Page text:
The Online Encyclopedia of Wyoming History

Watering a Dry Land: Wyoming and Federal Irrigation

Watering a Dry Land: Wyoming and Federal Irrigation

Partly to further Thomas Jefferson’s ideal of America as a nation of small farmers who own their own land, Congress passed the original Homestead Act in 1862. The law offered free land from the public domain to anyone who would live on it and work it for five years.

But because tracts were limited to a maximum of 160 acres, the measure proved impractical in the arid West: 160 acres was simply not enough to support a family in places like Wyoming where fewer than 15 or 20 inches of rain fall per year.

A further impediment to homesteading was the division of land into grids of six-mile-square townships made up of one-mile-square sections, a pattern established by the 1785 Land Ordinance, passed by Congress before the Constitution even existed. The ordinance made no allowances for the huge variety in the lands’ topography, fertility—and aridity.

Flood irrigation of sugar beets on G.G. Goodrich's farm near Wheatland, Wyo., 1909. The water almost certainly came from one of the few Wyoming irrigation projects that originated with private capital after passage of the Carey Act. Wyoming State Archives.

In fertile, relatively flat areas of the Midwest, the system worked reasonably well. Regardless of proximity to rivers or streams, homesteaders could farm in areas where precipitation was the primary source of water for crops. Not so in the arid West, where success in any form of agriculture required proximity to watercourses.

Passage of the Timber Culture Act in 1873, which offered free land in 160-acre parcels to anyone who would plant trees on it, demonstrated that Westerners valued tree-planting, particularly on the Great Plains. The effect on drier areas of the West, however, was minimal.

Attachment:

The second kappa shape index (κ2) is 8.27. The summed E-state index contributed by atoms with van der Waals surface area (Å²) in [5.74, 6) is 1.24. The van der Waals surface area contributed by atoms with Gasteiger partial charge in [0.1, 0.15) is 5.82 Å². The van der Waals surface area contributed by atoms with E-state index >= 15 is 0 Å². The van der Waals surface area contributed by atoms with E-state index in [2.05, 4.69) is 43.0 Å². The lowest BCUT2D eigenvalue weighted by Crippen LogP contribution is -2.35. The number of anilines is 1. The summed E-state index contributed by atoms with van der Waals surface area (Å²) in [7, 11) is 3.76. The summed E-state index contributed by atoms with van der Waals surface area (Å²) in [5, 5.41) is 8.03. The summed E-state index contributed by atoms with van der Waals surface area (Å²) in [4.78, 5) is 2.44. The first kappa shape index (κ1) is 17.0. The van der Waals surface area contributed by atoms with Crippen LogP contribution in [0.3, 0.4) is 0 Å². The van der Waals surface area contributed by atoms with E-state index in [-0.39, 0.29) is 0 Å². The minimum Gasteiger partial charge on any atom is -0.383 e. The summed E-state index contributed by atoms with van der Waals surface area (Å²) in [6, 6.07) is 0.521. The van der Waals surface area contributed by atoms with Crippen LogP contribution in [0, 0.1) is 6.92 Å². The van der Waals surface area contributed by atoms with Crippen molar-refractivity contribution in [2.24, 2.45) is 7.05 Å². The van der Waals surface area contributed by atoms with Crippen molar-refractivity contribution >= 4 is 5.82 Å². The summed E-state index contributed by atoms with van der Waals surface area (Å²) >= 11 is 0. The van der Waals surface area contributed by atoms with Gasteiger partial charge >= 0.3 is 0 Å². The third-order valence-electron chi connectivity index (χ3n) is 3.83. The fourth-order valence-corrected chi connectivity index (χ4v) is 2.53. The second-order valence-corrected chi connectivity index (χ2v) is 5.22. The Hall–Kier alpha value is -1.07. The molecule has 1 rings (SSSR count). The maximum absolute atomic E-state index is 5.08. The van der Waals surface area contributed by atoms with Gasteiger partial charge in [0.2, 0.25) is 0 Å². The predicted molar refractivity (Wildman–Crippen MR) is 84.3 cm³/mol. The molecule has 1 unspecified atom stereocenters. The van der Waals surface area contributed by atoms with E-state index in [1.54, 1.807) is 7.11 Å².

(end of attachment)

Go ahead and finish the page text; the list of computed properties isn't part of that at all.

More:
At the urging of Westerners, Congress passed the Desert Land Act in 1877 as a means of encouraging settlement in places where irrigation was essential in order to grow crops.( “Desert” in the definition of the act does not mean places like the Sahara. It simply meant areas where precipitation was insufficient for crop agriculture). The act required that homesteaders “bring water to the land” within three years in order to perfect a homestead claim on the 640-acre section allowed in the act—a full square mile, four times the size of the plots available under the Homestead and Timber Culture acts.

As passage of the various land acts indicated, land in the American West was readily available for homesteading. These lands often were in places where water was essential for agriculture, but where there was no water to be had.

Private ventures

Private ventures to develop water resources for irrigation had mixed results in the 19th century. Hispanic farmers who planted gardens to supply Fort Laramie with vegetables pioneered irrigation in Wyoming. Their simple ditches running from primitive catch-dams along the Laramie River are generally considered part of the first irrigation project in Wyoming.

Mormon colonies built some of the more successful privately-financed irrigation projects in Wyoming. Most of these were for irrigating only subsistence crops, not for commercial agriculture. Through cooperative construction, with no labor costs, the colonies constructed a series of ditches and laterals to bring water from the Big Horn River and its tributaries to the dry lands of the northern Big Horn Basin. Other projects required extensive financial investment to pay for labor.

The Carey Act